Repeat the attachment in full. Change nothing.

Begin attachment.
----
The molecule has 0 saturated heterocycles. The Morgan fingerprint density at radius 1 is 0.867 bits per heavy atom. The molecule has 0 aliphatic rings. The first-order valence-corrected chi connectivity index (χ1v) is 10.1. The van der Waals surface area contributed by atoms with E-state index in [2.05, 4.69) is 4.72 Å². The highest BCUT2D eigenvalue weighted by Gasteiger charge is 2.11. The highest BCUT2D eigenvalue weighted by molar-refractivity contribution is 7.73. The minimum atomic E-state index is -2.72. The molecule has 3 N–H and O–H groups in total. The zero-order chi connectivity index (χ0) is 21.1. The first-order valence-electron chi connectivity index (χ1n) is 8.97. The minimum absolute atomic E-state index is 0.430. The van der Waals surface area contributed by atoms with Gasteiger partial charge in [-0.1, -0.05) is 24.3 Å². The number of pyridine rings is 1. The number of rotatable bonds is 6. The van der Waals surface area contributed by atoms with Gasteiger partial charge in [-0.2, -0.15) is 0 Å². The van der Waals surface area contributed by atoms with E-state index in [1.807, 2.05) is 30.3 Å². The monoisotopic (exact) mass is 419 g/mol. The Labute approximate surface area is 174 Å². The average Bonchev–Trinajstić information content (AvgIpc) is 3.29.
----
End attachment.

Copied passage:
The molecule has 0 saturated heterocycles. The Morgan fingerprint density at radius 1 is 0.867 bits per heavy atom. The molecule has 0 aliphatic rings. The first-order valence-corrected chi connectivity index (χ1v) is 10.1. The van der Waals surface area contributed by atoms with E-state index in [2.05, 4.69) is 4.72 Å². The highest BCUT2D eigenvalue weighted by Gasteiger charge is 2.11. The highest BCUT2D eigenvalue weighted by molar-refractivity contribution is 7.73. The minimum atomic E-state index is -2.72. The molecule has 3 N–H and O–H groups in total. The zero-order chi connectivity index (χ0) is 21.1. The first-order valence-electron chi connectivity index (χ1n) is 8.97. The minimum absolute atomic E-state index is 0.430. The van der Waals surface area contributed by atoms with Gasteiger partial charge in [-0.1, -0.05) is 24.3 Å². The number of pyridine rings is 1. The number of rotatable bonds is 6. The van der Waals surface area contributed by atoms with Gasteiger partial charge in [-0.2, -0.15) is 0 Å². The van der Waals surface area contributed by atoms with E-state index in [1.807, 2.05) is 30.3 Å². The monoisotopic (exact) mass is 419 g/mol. The Labute approximate surface area is 174 Å². The average Bonchev–Trinajstić information content (AvgIpc) is 3.29.